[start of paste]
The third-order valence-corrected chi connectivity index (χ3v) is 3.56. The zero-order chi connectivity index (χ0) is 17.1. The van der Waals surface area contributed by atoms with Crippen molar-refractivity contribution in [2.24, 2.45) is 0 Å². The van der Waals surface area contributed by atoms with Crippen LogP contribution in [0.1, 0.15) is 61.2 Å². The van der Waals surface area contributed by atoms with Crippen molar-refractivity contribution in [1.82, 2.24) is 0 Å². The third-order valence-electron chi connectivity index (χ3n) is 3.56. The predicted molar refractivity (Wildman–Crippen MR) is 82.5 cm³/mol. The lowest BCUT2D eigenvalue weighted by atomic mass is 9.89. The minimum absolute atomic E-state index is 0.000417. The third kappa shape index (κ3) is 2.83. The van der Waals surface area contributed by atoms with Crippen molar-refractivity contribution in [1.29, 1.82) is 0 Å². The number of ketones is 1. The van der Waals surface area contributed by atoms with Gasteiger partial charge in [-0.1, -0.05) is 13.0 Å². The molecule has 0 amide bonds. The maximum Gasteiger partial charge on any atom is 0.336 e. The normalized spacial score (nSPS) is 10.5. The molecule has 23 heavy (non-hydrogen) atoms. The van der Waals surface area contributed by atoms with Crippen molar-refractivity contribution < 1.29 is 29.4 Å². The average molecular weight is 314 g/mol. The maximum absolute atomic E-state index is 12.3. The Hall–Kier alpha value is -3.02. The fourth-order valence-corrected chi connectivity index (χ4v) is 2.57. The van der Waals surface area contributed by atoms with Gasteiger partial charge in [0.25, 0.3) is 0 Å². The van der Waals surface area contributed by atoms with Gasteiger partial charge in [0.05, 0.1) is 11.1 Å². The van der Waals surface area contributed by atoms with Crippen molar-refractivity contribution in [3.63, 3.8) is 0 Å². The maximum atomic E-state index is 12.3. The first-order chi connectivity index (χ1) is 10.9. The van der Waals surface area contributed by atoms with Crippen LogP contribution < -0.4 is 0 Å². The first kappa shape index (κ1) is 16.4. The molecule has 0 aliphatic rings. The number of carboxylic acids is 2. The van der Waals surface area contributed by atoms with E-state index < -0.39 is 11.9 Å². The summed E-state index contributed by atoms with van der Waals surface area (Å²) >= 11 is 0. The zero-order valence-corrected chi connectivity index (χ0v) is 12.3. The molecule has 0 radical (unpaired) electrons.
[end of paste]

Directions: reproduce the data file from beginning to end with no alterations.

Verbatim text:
The third-order valence-corrected chi connectivity index (χ3v) is 3.56. The zero-order chi connectivity index (χ0) is 17.1. The van der Waals surface area contributed by atoms with Crippen molar-refractivity contribution in [2.24, 2.45) is 0 Å². The van der Waals surface area contributed by atoms with Crippen LogP contribution in [0.1, 0.15) is 61.2 Å². The van der Waals surface area contributed by atoms with Crippen molar-refractivity contribution in [1.82, 2.24) is 0 Å². The third-order valence-electron chi connectivity index (χ3n) is 3.56. The predicted molar refractivity (Wildman–Crippen MR) is 82.5 cm³/mol. The lowest BCUT2D eigenvalue weighted by atomic mass is 9.89. The minimum absolute atomic E-state index is 0.000417. The third kappa shape index (κ3) is 2.83. The van der Waals surface area contributed by atoms with Crippen molar-refractivity contribution in [1.29, 1.82) is 0 Å². The number of ketones is 1. The van der Waals surface area contributed by atoms with Gasteiger partial charge in [-0.1, -0.05) is 13.0 Å². The molecule has 0 amide bonds. The maximum Gasteiger partial charge on any atom is 0.336 e. The normalized spacial score (nSPS) is 10.5. The molecule has 23 heavy (non-hydrogen) atoms. The van der Waals surface area contributed by atoms with Crippen molar-refractivity contribution < 1.29 is 29.4 Å². The average molecular weight is 314 g/mol. The maximum absolute atomic E-state index is 12.3. The Hall–Kier alpha value is -3.02. The fourth-order valence-corrected chi connectivity index (χ4v) is 2.57. The van der Waals surface area contributed by atoms with Gasteiger partial charge in [0.25, 0.3) is 0 Å². The van der Waals surface area contributed by atoms with Gasteiger partial charge in [0.05, 0.1) is 11.1 Å². The van der Waals surface area contributed by atoms with Crippen molar-refractivity contribution in [3.63, 3.8) is 0 Å². The maximum atomic E-state index is 12.3. The first-order chi connectivity index (χ1) is 10.9. The van der Waals surface area contributed by atoms with Crippen LogP contribution < -0.4 is 0 Å². The first kappa shape index (κ1) is 16.4. The molecule has 0 aliphatic rings. The number of carboxylic acids is 2. The van der Waals surface area contributed by atoms with E-state index < -0.39 is 11.9 Å². The summed E-state index contributed by atoms with van der Waals surface area (Å²) >= 11 is 0. The zero-order valence-corrected chi connectivity index (χ0v) is 12.3. The molecule has 0 radical (unpaired) electrons.